Why would you study a PhD?
Maybe you’re a freshly-baked masters student wishing to apply for a PhD but unable to justify your decision.
Or a second or third year PhD student who has already forgotten their reasons for taking on the task of doing a PhD and wants to recall them?
Or perhaps you are simply someone who is not interested in doing a PhD but wants to know why other people choose to do one...
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Regardless of your future aspirations, motivation, and background, there are all sorts of reasons that you may have for wanting to do a PhD, and here are some of the most frequent ones that motivate people to apply for a PhD – see if you can recognise yourself in any of them:
Learning and solving problems is the most exciting thing in the world
Some people just want to learn, learn and learn, and then solve, solve and solve. These are the people who think that no amount of money can replace the excitement of learning something new or solving a new problem. And this is why they are inspired to do a PhD...
Some people have the need to feel that they have achieved something in life, and want this achievement to be acknowledged officially. Being referred to as “Dr” fulfils that need on a daily basis. Such people study for a PhD to get the title.
Call me smart
We all like to think about ourselves as being very smart, but some people take in to another level and want to express their cleverness in every sentence they utter. And what is a better environment for overusing intelligent sentences without bothering anyone than that of a PhD course?
Freedom of thought
Every PHD course has its own constraints and limitations, but it usually allows far greater freedom of thinking than many “real” jobs do. Thus, it is understandable that many people are inspired to do a PhD for this reason. Indeed, having the freedom to think about one specific topic for 3-4 years is a privilege that not many people except for PhD students can afford!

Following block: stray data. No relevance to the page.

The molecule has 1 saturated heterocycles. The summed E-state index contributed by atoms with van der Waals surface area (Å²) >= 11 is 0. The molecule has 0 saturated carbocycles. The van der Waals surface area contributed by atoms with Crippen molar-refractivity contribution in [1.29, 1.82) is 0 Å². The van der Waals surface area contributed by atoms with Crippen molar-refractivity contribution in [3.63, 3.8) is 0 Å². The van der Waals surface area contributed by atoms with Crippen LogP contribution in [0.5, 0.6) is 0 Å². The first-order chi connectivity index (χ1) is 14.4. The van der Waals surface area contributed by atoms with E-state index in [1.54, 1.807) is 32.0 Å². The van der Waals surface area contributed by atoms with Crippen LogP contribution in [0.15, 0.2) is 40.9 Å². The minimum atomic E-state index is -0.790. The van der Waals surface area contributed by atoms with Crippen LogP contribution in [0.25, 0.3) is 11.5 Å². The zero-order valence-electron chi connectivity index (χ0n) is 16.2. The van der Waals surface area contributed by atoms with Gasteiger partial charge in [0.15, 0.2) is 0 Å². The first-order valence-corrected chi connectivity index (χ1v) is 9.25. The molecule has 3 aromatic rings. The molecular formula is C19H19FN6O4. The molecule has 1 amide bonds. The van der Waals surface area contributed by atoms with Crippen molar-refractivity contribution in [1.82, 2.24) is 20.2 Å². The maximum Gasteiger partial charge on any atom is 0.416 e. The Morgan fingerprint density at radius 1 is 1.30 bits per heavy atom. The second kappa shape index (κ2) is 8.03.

It’s questionable whether studying for a PhD is lucrative for future career opportunities... Some people think it is, and they do a PhD because they hope it will prove to be a boost for their career. Indeed, for those who want to become an academic, a PhD is a must. However, according to some schools of thought a PhD could actually be detrimental to career opportunities, for example in certain fields such as engineering or technology. In certain areas there are of course financial benefits to doing a PhD – check out our blog To PhD or not to PhD.
Changing the world
Idealists often choose to do a PhD because they want to change the world and make it a better place. Whereas in reality they are not very likely to change the world whilst doing their PhD, because of the time limit as well as other practical limitations. However having a PhD will make your opinion more credible and people will listen to what you have to say. Therefore, your chances to create a change in the world at some level will be higher once when the time for it comes!
Change of scene
For many people undertaking a PhD provides them with the first chance to leave their home country and live in a new and different environment. Such a new experience of freedom has intoxicating powers and may be enough to inspire someone to do a PhD!
Nothing better to do!
Some people do a PhD because they have nothing else to do. However, this may not be the wisest choice, because starting a PhD with such a weak reason is definitely not a firm basis for future success!
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